Egypt's Sisi calls on military chief to secure Sinai in three months

CAIRO (Reuters) - Egyptian President Abdel Fattah al-Sisi on Wednesday ordered his military command to use all force necessary to secure the Sinai peninsula within the next three months following a militant attack on a mosque that killed more than 300 people.

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No group has claimed responsibility for Friday’s attack in which authorities say gunmen carrying an Islamic State flag opened fire after setting off an explosive. It was the worst militant attack in Egypt’s modern history.

Egyptian forces have battled an Islamic State affiliate for several years in North Sinai, where militants have killed hundreds of police and soldiers.

“It is your responsibility to secure and stabilize Sinai within the next three months,” Sisi said addressing his new chief of staff in a speech that gave no details on any operations. “You can use all brute force necessary.”

Islamic State’s Wilayat Sinai branch has claimed some of the most deadly attacks in Egypt. The group was made up in 2014 of former fighters of a local jihadist group and has staged raids on the security forces for more than three years.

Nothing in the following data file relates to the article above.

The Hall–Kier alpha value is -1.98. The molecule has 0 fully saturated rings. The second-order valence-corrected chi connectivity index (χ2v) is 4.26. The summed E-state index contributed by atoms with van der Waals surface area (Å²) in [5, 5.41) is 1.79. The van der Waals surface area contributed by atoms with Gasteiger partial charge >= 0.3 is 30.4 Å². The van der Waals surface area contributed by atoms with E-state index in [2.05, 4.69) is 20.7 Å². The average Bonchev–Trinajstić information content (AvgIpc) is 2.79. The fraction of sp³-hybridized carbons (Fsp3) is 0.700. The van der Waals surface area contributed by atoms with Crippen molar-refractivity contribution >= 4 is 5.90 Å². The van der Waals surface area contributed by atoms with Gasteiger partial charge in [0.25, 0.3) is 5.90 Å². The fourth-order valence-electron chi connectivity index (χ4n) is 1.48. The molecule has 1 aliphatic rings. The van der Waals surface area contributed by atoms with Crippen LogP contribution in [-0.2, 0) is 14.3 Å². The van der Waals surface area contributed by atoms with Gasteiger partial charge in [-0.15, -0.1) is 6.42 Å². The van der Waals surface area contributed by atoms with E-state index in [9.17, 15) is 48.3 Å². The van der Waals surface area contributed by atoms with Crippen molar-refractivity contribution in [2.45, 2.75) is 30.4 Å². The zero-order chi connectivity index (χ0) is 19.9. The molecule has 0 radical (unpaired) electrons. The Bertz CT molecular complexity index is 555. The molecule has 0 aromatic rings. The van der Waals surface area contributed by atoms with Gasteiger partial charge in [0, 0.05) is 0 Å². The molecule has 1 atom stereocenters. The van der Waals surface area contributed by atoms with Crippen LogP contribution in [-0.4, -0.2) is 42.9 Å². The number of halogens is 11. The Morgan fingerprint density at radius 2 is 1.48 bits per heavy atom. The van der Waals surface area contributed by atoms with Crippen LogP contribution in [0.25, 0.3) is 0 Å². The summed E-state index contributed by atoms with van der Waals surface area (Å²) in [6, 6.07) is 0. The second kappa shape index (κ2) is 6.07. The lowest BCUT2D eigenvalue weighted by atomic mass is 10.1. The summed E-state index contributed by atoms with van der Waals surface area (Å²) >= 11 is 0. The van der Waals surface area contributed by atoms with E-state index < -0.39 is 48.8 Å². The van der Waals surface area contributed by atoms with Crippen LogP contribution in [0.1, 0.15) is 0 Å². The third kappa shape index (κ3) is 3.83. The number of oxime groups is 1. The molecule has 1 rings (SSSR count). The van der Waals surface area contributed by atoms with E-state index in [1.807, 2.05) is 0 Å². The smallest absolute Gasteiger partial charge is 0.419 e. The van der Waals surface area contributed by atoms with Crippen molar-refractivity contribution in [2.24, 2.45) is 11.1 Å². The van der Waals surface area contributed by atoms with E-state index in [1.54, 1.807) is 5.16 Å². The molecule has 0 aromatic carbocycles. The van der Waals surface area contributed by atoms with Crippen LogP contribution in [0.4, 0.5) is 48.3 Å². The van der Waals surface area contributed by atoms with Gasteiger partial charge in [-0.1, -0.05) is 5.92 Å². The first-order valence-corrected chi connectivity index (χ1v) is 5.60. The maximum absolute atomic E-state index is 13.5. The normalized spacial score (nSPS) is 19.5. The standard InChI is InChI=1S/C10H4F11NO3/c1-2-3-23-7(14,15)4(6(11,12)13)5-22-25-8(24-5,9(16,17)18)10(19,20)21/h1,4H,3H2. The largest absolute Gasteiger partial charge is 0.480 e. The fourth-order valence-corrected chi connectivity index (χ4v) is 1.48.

Sinai has become one of Islamic State’s last holdouts after military defeats in Iraq and Syria.

Clearing militants from North Sinai, a desert area stretching from the Suez Canal eastwards to the Gaza Strip and Israel, has been a difficult task for Egypt’s army, which is more used to conventional warfare than counter-insurgency.

The military has carried out air strikes and bulldozed homes to clear an area near the Gaza border to destroy tunnels. Some tribal leaders say the campaign alienates local communities and has in the past fueled sympathy for militants.

The Arab League plans to hold an emergency meeting on Dec. 5 to discuss the attack, MENA state news agency said on Wednesday.

Tribal leaders in the Sinai, some of whom cooperate with the military to provide intelligence, say militants are as few as 800. Most are local Egyptians but there are also some Palestinians, they say.

Egypt hopes a recent agreement it helped broker between Palestine rivals factions Hamas and Fatah to allow a unity government to control the Gaza border will help stem arms smuggling by tightening control on the crossing and tunnels into Egyptian territory.

Friday’s attack was a shift for Sinai militants who have mostly focused on targeting police and soldiers on the peninsula. But since December 2016 they have begun hitting Coptic Christian churches and pilgrims on the mainland.

Writing by Patrick Markey; Editing by Matthew Mpoke Bigg